Rev. ... 2002-03-02, 2003-03-01, 2003-02-13, 2006-05-30,
2010-02-01, -02-01, -12-31, 2011-01-01
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It certainly helps, when working alone, if the studio space being used was designed with working alone in mind.
Many standard studios have furnace or especially glory hole doors that are awkward for a person working alone to use because the handles or pegs for opening are short or in the heat so a tool must be used, usually a rod with a ring on the end, that must be picked up and set down while the worker is handling the glass that is too big to go through the door.
There are a number of tools that assist the solo worker. The air hose shown below is a common assist and the swivel joint for the tubing is sold by Wale Apparatus, among others. Dudley Giberson designed an automatic bench to keep the pipe or punty turning (Hot Glass Bits #25 ) using a gear on each tool. Here is a discussion of a video showing a man making large floats alone.
This thin handle is bolted to the frame of the gloryhole door in the heat shadow of the door with insulating castable between the metal and the fire. The door can be opened with the bare hand when the hole has been on for several hours. More details and a drawing are shown on the doors page. More discussion below
Also, for working alone, at the right edge of the picture is a shielded yoke, shown in more detail here. While the center gives ball bearing support to the primary pipe, the rough cut top edge (read notched) has places to rest a punty or hot bit for reheating held with the other hand. The steel plate provides a heat shadow for the hand, especially if dropped below the pipe/punty. 2003-02-13, 2010-02-05
This image shows the 3rd arm I added for use
with my stand up work bench. It is nothing more than an angle
iron arm mounted on a base (which is also the crack off box and holder
for my pipes and punties, restrained by a ring) adjustable with
the clamp used on bed frames (detail). It allows me to rest the end of the
punty while centering up.
|The silvery pipe extending up from the frame of the work bench (top center) has
a narrow V shape of steel flat (left)
Pipes and punties need collars for hanging and all need to be the same distance from the hot end to make various hanging devices compatible and be located so as not to interfere with rolling on the bench. Collars are barely visible on pipes above, but are in detail left and discussed here. (mod 2010-02-01)
2003-02-13 I was surprised to find the Seattle Glassblowing Studio, where I took a class in 2004, did not have pipe hangers nor did several others that I visited at the time. Most of the studios in the Midwest and East that I had seen did have them. Apparently, Seattle studios assume there will always be someone else available to keep the glass working.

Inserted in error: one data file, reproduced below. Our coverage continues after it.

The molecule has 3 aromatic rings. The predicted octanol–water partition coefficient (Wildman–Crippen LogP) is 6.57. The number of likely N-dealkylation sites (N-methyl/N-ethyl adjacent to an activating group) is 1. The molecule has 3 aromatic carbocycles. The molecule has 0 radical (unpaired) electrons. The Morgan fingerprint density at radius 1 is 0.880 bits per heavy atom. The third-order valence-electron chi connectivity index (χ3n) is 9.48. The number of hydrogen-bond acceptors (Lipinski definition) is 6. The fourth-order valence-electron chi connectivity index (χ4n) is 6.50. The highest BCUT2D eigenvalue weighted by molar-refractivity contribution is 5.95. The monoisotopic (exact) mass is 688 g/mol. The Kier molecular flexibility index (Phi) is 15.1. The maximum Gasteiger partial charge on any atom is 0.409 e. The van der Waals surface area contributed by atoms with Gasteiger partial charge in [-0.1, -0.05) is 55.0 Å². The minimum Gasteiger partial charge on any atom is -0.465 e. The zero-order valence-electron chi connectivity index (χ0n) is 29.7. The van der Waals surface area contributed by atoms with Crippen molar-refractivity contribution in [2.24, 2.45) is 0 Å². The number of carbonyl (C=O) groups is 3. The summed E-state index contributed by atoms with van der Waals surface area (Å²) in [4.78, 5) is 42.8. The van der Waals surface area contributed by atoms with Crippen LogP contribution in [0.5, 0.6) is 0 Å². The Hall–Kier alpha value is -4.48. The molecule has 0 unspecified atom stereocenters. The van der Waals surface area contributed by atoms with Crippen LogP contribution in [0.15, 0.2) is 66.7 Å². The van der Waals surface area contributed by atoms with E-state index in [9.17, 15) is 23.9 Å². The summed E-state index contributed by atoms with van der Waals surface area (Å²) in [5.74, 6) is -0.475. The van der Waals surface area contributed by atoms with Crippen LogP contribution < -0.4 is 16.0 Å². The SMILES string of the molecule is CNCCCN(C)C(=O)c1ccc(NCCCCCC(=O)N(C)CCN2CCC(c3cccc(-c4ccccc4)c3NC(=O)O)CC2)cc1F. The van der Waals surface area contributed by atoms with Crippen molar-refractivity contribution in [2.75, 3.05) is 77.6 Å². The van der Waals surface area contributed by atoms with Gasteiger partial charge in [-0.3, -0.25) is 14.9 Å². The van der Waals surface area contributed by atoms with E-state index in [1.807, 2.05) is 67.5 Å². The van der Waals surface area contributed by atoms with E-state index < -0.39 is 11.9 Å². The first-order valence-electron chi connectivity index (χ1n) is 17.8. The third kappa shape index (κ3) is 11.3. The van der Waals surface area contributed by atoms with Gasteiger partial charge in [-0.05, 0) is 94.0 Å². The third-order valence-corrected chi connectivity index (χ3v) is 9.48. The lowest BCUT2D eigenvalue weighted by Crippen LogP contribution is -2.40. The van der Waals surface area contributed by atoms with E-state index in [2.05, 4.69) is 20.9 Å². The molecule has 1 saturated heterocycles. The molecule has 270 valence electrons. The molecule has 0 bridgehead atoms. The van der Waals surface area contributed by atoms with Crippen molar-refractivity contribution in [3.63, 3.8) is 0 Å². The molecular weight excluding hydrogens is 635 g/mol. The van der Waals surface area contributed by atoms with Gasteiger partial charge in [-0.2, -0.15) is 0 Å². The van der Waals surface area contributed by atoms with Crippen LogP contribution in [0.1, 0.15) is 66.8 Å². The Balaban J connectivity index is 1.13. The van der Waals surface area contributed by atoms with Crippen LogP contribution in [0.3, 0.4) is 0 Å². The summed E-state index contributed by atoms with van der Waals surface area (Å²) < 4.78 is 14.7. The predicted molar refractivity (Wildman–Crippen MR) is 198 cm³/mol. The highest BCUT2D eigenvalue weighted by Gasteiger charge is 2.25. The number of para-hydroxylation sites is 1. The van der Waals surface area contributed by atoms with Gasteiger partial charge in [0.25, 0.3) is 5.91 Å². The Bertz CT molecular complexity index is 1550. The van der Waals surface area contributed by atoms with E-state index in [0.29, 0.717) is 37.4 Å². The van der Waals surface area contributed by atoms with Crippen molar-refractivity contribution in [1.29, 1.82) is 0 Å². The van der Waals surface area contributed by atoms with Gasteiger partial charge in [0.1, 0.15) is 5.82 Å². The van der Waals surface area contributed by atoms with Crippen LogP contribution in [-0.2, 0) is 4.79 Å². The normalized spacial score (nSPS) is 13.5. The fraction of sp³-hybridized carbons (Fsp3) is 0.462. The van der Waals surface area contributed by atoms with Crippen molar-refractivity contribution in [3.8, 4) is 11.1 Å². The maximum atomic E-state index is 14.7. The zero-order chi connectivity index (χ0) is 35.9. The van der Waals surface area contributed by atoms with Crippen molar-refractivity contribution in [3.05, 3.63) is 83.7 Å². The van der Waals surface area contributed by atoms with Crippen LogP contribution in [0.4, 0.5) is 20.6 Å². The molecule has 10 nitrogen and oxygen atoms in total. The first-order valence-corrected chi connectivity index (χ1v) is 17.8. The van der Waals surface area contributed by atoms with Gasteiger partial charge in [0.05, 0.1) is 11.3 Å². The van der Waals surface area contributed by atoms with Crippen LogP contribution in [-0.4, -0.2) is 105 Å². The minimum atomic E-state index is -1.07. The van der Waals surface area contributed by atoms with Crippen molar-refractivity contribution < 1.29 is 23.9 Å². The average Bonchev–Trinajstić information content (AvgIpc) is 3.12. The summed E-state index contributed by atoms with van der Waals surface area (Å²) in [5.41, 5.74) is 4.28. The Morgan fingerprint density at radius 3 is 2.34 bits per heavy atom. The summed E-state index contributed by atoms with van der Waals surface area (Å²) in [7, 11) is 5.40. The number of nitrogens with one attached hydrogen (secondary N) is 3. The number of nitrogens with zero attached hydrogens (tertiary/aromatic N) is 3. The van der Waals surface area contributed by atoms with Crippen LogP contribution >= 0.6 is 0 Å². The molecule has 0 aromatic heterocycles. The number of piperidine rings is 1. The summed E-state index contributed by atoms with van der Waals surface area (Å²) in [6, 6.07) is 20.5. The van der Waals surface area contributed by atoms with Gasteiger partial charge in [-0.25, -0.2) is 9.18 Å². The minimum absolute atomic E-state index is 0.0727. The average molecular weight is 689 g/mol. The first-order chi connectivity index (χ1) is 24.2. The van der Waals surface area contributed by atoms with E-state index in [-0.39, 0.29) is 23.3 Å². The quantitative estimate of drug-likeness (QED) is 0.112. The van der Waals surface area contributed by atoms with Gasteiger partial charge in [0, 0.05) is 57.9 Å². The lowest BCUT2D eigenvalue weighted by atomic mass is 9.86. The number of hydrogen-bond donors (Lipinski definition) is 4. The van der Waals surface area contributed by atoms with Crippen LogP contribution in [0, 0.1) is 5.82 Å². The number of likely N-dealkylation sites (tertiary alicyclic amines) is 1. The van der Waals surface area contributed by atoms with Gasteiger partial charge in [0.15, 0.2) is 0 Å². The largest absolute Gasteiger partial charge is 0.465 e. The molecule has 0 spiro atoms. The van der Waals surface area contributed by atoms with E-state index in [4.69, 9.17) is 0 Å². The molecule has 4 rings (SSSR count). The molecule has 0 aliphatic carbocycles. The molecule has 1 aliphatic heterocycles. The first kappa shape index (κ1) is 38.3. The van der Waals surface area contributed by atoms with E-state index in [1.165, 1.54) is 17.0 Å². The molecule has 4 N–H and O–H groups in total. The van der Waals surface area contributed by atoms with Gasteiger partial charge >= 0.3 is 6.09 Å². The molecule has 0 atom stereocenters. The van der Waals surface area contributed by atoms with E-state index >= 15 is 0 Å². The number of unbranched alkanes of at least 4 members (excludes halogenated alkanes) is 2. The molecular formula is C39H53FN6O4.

|This space is part of The Studio at the Corning Museum of Glass and it is used by the man in the picture, William Gudenrath, in making his dragon goblets. Although it is part of a much larger space, which includes the clear glass furnace he gathers from (see other pictures), it has been personalized for his needs and for his working alone. Among points to notice are the air hose to the end of pipe, the small moveable kiln which acts as a garage to hold goblet parts just above annealing temp, and the table for colored powder with the clear breeze shield.|
|The flat top T unit in front of the combined gloryhole and color furnace is a pipe warmer that allows him to reuse a small number of pipes. On the floor below the furnace door are two small stainless pans, one wet and one dry that hold pipes until they are put back on the heater.|
|Here is one example that not many people will be able
to follow - obviously Marty Johnson is working left
handed and has her bench built to hold tools at the
opposite end from most people. But if you look carefully,
you will see there are no wet tools, no bucket. That is
because Marty is actually ambidextrous (as I am) and has
her wet tools at the other end of the bench, she does wet
work right handed and dry work left handed.
Note that Marty likes a high bench that she can sit on quickly and leave quickly. It is so high her heels are well off the ground.
FURNACE & GLORY HOLE DOORS - Most furnaces and glory holes in shops with assistants have poorly designed handles for the person working alone. Many glory holes that use the door within a door design just have a pin that requires a loop or hook be used to open the door. A person working alone should never have to look for a rarely used tool to get the door open on their best big project. The answer is to make the door shield the handle from the heat and extend it out far enough to keep it cool, to make a device that manages the doors especially easily, or to add power assistance. [I am of the opinion that foot pedals, whether they pull cables to move the doors or activate valves for a pneumatic door are a bad idea, because they throw me off balance and because they require looking for them at a critical moment in the process when standing before the high heat of the furnace.] Doors should be easy to move and handles should stay cool.
Contact Mike Firth